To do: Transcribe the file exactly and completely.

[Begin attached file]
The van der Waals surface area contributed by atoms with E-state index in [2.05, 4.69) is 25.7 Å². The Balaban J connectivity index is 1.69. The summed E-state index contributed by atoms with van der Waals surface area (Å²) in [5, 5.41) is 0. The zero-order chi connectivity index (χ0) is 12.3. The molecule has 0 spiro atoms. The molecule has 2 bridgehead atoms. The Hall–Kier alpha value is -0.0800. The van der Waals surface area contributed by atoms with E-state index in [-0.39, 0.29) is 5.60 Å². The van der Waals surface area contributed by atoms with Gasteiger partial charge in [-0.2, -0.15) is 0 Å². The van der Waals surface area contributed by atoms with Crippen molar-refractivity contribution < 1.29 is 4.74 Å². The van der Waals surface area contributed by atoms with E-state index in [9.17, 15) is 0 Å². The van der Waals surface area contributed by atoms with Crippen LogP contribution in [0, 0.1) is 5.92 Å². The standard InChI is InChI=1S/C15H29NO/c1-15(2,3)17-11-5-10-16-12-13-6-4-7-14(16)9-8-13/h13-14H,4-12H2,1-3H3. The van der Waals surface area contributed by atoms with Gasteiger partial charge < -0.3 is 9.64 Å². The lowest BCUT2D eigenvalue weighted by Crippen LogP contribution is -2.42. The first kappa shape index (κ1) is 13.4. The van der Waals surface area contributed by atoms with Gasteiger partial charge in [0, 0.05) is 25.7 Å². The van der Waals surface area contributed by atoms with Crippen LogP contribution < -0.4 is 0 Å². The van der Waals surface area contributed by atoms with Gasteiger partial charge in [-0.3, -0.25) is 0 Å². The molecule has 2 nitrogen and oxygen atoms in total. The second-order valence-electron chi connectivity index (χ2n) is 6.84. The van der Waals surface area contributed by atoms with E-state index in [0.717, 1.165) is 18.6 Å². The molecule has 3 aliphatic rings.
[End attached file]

The van der Waals surface area contributed by atoms with E-state index in [2.05, 4.69) is 25.7 Å². The Balaban J connectivity index is 1.69. The summed E-state index contributed by atoms with van der Waals surface area (Å²) in [5, 5.41) is 0. The zero-order chi connectivity index (χ0) is 12.3. The molecule has 0 spiro atoms. The molecule has 2 bridgehead atoms. The Hall–Kier alpha value is -0.0800. The van der Waals surface area contributed by atoms with E-state index in [-0.39, 0.29) is 5.60 Å². The van der Waals surface area contributed by atoms with Gasteiger partial charge in [-0.2, -0.15) is 0 Å². The van der Waals surface area contributed by atoms with Crippen molar-refractivity contribution < 1.29 is 4.74 Å². The van der Waals surface area contributed by atoms with E-state index in [9.17, 15) is 0 Å². The van der Waals surface area contributed by atoms with Crippen LogP contribution in [0, 0.1) is 5.92 Å². The standard InChI is InChI=1S/C15H29NO/c1-15(2,3)17-11-5-10-16-12-13-6-4-7-14(16)9-8-13/h13-14H,4-12H2,1-3H3. The van der Waals surface area contributed by atoms with Gasteiger partial charge < -0.3 is 9.64 Å². The lowest BCUT2D eigenvalue weighted by Crippen LogP contribution is -2.42. The first kappa shape index (κ1) is 13.4. The van der Waals surface area contributed by atoms with Gasteiger partial charge in [0, 0.05) is 25.7 Å². The van der Waals surface area contributed by atoms with Crippen LogP contribution < -0.4 is 0 Å². The van der Waals surface area contributed by atoms with Gasteiger partial charge in [-0.3, -0.25) is 0 Å². The molecule has 2 nitrogen and oxygen atoms in total. The second-order valence-electron chi connectivity index (χ2n) is 6.84. The van der Waals surface area contributed by atoms with E-state index in [0.717, 1.165) is 18.6 Å². The molecule has 3 aliphatic rings.